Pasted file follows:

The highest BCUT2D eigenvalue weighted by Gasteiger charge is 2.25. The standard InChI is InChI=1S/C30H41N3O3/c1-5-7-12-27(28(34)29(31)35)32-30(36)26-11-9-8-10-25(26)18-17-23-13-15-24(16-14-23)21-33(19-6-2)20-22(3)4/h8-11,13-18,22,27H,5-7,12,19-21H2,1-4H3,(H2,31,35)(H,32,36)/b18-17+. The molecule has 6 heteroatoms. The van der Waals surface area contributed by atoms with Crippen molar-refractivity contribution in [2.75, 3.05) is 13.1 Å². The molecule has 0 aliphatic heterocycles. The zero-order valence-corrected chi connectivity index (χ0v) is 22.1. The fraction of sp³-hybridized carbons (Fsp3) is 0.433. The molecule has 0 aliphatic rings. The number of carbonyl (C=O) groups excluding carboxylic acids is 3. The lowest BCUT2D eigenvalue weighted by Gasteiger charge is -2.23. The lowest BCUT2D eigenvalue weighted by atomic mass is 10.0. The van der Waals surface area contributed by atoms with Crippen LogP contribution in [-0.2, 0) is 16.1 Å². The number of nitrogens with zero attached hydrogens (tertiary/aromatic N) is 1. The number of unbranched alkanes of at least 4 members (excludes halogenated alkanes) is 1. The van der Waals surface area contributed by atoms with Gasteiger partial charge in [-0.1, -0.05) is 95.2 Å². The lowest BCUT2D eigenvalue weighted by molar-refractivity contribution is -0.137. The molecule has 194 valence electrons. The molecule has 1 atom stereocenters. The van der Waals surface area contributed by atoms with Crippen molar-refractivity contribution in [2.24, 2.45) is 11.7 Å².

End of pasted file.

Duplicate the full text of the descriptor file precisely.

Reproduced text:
The highest BCUT2D eigenvalue weighted by Gasteiger charge is 2.25. The standard InChI is InChI=1S/C30H41N3O3/c1-5-7-12-27(28(34)29(31)35)32-30(36)26-11-9-8-10-25(26)18-17-23-13-15-24(16-14-23)21-33(19-6-2)20-22(3)4/h8-11,13-18,22,27H,5-7,12,19-21H2,1-4H3,(H2,31,35)(H,32,36)/b18-17+. The molecule has 6 heteroatoms. The van der Waals surface area contributed by atoms with Crippen molar-refractivity contribution in [2.75, 3.05) is 13.1 Å². The molecule has 0 aliphatic heterocycles. The zero-order valence-corrected chi connectivity index (χ0v) is 22.1. The fraction of sp³-hybridized carbons (Fsp3) is 0.433. The molecule has 0 aliphatic rings. The number of carbonyl (C=O) groups excluding carboxylic acids is 3. The lowest BCUT2D eigenvalue weighted by Gasteiger charge is -2.23. The lowest BCUT2D eigenvalue weighted by atomic mass is 10.0. The van der Waals surface area contributed by atoms with Crippen LogP contribution in [-0.2, 0) is 16.1 Å². The number of nitrogens with zero attached hydrogens (tertiary/aromatic N) is 1. The number of unbranched alkanes of at least 4 members (excludes halogenated alkanes) is 1. The van der Waals surface area contributed by atoms with Gasteiger partial charge in [-0.1, -0.05) is 95.2 Å². The lowest BCUT2D eigenvalue weighted by molar-refractivity contribution is -0.137. The molecule has 194 valence electrons. The molecule has 1 atom stereocenters. The van der Waals surface area contributed by atoms with Crippen molar-refractivity contribution in [2.24, 2.45) is 11.7 Å².